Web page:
Hong Kong companies have much to do to improve their dismal green credentials
Panellists at the ‘Redefining Hong Kong Debate Series’ urge companies to implement changes to become sustainable and environmentally and socially responsible
Hong Kong companies should avoid “greenwashing” their stakeholders and consumers and should instead embed sustainability into their core company philosophies, according to panellists at the latest edition of the “Redefining Hong Kong Debate Series”, organised by the South China Morning Post, on Tuesday.
They urged businesses to improve their risk management, operational excellence, reduce costs and increase efficiencies to reach their goals.
“Greenwashing” is the use of marketing to deceptively portray an organisation’s products, activities or policies as environmentally friendly when they are not.
“If you are greenwashing then you [companies] are ticking boxes for the sake of compliance,” said Pat Dwyer, founder of The Purpose Business, which advises on responsible commercial opportunities in Asia. “[But] if you are going to invest money in it [corporate sustainability] then you better make sure it is more than just a fad, and you can influence the stakeholders.”
There is concern that the level of understanding and awareness in corporate sustainability and environmental, social and governance has deteriorated in Hong Kong and it has fallen behind other cities. And there are also fears that consumers still do not grasp the subject fully.
For example, benchmarking businesses against peers and introducing eco-friendly products will help to raise awareness and education levels about corporate sustainability in the city, the panellists said.
Roger Lee, CEO of TAL and panel member said that as owners of companies they have the real power to change the industry.
TAL Group, as one of the world’s biggest apparel manufacturers that supplies Brooks Brothers, Burberry, J Crew, Michael Kors and Nordstrom, is trying to make changes and embedding corporate sustainability into its business.
TAL is a member of the Sustainable Apparel Coalition that has developed the Higg Index – a set of tools that can help educate consumers about the environmental and social impacts of products they buy.
The Higg Index helps consumers understand why a product, which might use organic cotton instead of polyester, is more expensive to produce and sold at a higher retail price.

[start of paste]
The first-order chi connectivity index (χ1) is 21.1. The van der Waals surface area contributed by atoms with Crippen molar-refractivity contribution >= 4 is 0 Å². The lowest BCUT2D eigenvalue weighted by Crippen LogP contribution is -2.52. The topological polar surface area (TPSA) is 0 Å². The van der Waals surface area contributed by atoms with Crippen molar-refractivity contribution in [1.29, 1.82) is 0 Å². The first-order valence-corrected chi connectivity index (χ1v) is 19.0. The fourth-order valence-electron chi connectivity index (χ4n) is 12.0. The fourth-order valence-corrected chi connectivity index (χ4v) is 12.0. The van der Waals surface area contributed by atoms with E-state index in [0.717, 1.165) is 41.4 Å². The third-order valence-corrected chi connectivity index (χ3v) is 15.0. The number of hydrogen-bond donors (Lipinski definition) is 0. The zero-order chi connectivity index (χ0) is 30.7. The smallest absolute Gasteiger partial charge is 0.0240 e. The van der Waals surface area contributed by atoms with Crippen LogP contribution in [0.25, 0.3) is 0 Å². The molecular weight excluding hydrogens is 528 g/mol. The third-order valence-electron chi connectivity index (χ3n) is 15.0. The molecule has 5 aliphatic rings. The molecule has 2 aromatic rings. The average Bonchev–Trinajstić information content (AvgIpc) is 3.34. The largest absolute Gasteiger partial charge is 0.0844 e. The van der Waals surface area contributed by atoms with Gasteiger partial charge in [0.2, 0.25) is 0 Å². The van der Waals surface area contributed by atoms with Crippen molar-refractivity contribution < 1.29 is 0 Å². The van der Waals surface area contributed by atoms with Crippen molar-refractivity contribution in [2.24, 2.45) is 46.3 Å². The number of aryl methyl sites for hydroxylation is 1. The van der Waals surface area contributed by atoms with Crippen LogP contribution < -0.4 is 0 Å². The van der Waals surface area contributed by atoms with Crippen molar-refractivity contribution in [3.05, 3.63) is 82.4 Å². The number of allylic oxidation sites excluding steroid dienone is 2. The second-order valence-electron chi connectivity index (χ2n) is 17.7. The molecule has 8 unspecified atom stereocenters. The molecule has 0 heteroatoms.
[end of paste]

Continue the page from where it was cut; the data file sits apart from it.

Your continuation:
The garment industry is the world’s second biggest polluter behind the oil sector, consuming about 25 per cent of the world’s chemicals in textile processing, although consumers may not be aware of the environmental damage it can cause.
“We need to continually be active to help consumers understand so that they can make the right choices,” said Lee.
Ellie Tang, head of sustainability at property developer New World Development, agreed that benchmarks, sustainable practices and certification standards would give consumers confidence in their products and effectively communicate standards of industry leaders to business partners.
However, Hong Kong’s sustainability efforts were seen lagging behind in the real estate sector compared to Singapore in terms of green building certification standards and regulation to ensure a certain level of energy efficiency in existing buildings.
Tang said that as 90 per cent of Hong Kong’s electricity consumption comes from older buildings, higher standards of building performance was needed.
New World was ramping up internal awareness through a top down approach. Senior management and board members are being made aware of the firm’s sustainability agenda in relation to its business priorities, the regulatory landscape and how the group was benchmarked against peers.
“When it comes to disclosure and compliance requirements, we make sure we are putting out quality products and services as we hold ourselves accountable to our shareholders and stakeholders,” Tang said.